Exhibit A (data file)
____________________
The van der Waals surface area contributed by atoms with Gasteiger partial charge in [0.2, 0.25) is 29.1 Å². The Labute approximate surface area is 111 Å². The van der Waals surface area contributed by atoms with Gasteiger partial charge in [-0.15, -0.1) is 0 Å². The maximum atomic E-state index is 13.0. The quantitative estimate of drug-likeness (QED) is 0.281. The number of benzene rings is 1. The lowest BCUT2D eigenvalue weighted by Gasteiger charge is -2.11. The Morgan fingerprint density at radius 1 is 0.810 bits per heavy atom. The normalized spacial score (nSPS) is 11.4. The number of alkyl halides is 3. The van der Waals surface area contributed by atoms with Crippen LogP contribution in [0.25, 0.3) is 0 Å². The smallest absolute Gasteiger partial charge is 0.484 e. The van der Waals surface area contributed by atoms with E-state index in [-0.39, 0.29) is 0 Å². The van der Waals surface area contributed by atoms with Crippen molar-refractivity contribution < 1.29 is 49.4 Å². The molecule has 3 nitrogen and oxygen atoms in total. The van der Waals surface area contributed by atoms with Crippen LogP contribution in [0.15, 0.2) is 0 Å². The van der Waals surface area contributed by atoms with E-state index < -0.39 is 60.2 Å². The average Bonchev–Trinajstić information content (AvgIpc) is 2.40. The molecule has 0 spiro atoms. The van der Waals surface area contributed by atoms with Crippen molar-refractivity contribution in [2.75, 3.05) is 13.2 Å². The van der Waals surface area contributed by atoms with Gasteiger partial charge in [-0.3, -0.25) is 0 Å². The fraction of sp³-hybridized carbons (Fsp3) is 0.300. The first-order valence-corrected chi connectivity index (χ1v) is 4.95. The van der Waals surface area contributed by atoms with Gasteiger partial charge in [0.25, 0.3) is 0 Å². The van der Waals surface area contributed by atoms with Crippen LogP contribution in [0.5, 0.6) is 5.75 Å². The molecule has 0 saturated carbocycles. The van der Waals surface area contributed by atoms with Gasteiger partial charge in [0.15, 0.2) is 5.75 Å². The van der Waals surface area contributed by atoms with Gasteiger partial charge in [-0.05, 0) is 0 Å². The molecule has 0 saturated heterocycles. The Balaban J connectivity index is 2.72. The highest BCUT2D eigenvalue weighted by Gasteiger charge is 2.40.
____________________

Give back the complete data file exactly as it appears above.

The van der Waals surface area contributed by atoms with Gasteiger partial charge in [0.2, 0.25) is 29.1 Å². The Labute approximate surface area is 111 Å². The van der Waals surface area contributed by atoms with Gasteiger partial charge in [-0.15, -0.1) is 0 Å². The maximum atomic E-state index is 13.0. The quantitative estimate of drug-likeness (QED) is 0.281. The number of benzene rings is 1. The lowest BCUT2D eigenvalue weighted by Gasteiger charge is -2.11. The Morgan fingerprint density at radius 1 is 0.810 bits per heavy atom. The normalized spacial score (nSPS) is 11.4. The number of alkyl halides is 3. The van der Waals surface area contributed by atoms with Crippen LogP contribution in [0.25, 0.3) is 0 Å². The smallest absolute Gasteiger partial charge is 0.484 e. The van der Waals surface area contributed by atoms with E-state index in [-0.39, 0.29) is 0 Å². The van der Waals surface area contributed by atoms with Crippen molar-refractivity contribution < 1.29 is 49.4 Å². The molecule has 3 nitrogen and oxygen atoms in total. The van der Waals surface area contributed by atoms with Crippen LogP contribution in [0.15, 0.2) is 0 Å². The van der Waals surface area contributed by atoms with E-state index < -0.39 is 60.2 Å². The average Bonchev–Trinajstić information content (AvgIpc) is 2.40. The molecule has 0 spiro atoms. The van der Waals surface area contributed by atoms with Crippen molar-refractivity contribution in [2.75, 3.05) is 13.2 Å². The van der Waals surface area contributed by atoms with Gasteiger partial charge in [-0.3, -0.25) is 0 Å². The fraction of sp³-hybridized carbons (Fsp3) is 0.300. The first-order valence-corrected chi connectivity index (χ1v) is 4.95. The van der Waals surface area contributed by atoms with Gasteiger partial charge in [0.25, 0.3) is 0 Å². The van der Waals surface area contributed by atoms with Crippen LogP contribution in [0.5, 0.6) is 5.75 Å². The molecule has 0 saturated carbocycles. The van der Waals surface area contributed by atoms with Gasteiger partial charge in [0.15, 0.2) is 5.75 Å². The van der Waals surface area contributed by atoms with Gasteiger partial charge in [-0.05, 0) is 0 Å². The molecule has 0 saturated heterocycles. The Balaban J connectivity index is 2.72. The highest BCUT2D eigenvalue weighted by Gasteiger charge is 2.40.